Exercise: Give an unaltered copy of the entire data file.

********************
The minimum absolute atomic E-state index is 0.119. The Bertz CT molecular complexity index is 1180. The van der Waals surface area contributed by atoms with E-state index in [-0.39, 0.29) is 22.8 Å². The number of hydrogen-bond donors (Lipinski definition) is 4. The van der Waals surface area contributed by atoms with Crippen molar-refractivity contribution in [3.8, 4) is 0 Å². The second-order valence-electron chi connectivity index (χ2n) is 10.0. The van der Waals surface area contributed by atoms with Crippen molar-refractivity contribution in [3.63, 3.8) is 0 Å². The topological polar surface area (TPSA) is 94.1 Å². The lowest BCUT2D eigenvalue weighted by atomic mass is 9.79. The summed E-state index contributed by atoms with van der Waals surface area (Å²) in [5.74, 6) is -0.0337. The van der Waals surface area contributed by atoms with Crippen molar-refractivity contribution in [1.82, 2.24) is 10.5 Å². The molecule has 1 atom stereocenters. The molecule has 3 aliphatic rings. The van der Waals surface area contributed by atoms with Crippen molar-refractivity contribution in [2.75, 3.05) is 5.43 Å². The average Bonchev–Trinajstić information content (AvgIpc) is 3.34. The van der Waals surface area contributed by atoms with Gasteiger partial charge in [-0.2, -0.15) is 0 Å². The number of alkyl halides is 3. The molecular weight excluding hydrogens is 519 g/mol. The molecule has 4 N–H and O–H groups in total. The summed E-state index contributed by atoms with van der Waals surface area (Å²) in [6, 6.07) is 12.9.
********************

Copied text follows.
The minimum absolute atomic E-state index is 0.119. The Bertz CT molecular complexity index is 1180. The van der Waals surface area contributed by atoms with E-state index in [-0.39, 0.29) is 22.8 Å². The number of hydrogen-bond donors (Lipinski definition) is 4. The van der Waals surface area contributed by atoms with Crippen molar-refractivity contribution in [3.8, 4) is 0 Å². The second-order valence-electron chi connectivity index (χ2n) is 10.0. The van der Waals surface area contributed by atoms with Crippen molar-refractivity contribution in [3.63, 3.8) is 0 Å². The topological polar surface area (TPSA) is 94.1 Å². The lowest BCUT2D eigenvalue weighted by atomic mass is 9.79. The summed E-state index contributed by atoms with van der Waals surface area (Å²) in [5.74, 6) is -0.0337. The van der Waals surface area contributed by atoms with Crippen molar-refractivity contribution in [1.82, 2.24) is 10.5 Å². The molecule has 1 atom stereocenters. The molecule has 3 aliphatic rings. The van der Waals surface area contributed by atoms with Crippen molar-refractivity contribution in [2.75, 3.05) is 5.43 Å². The average Bonchev–Trinajstić information content (AvgIpc) is 3.34. The van der Waals surface area contributed by atoms with Gasteiger partial charge in [-0.2, -0.15) is 0 Å². The number of alkyl halides is 3. The molecular weight excluding hydrogens is 519 g/mol. The molecule has 4 N–H and O–H groups in total. The summed E-state index contributed by atoms with van der Waals surface area (Å²) in [6, 6.07) is 12.9.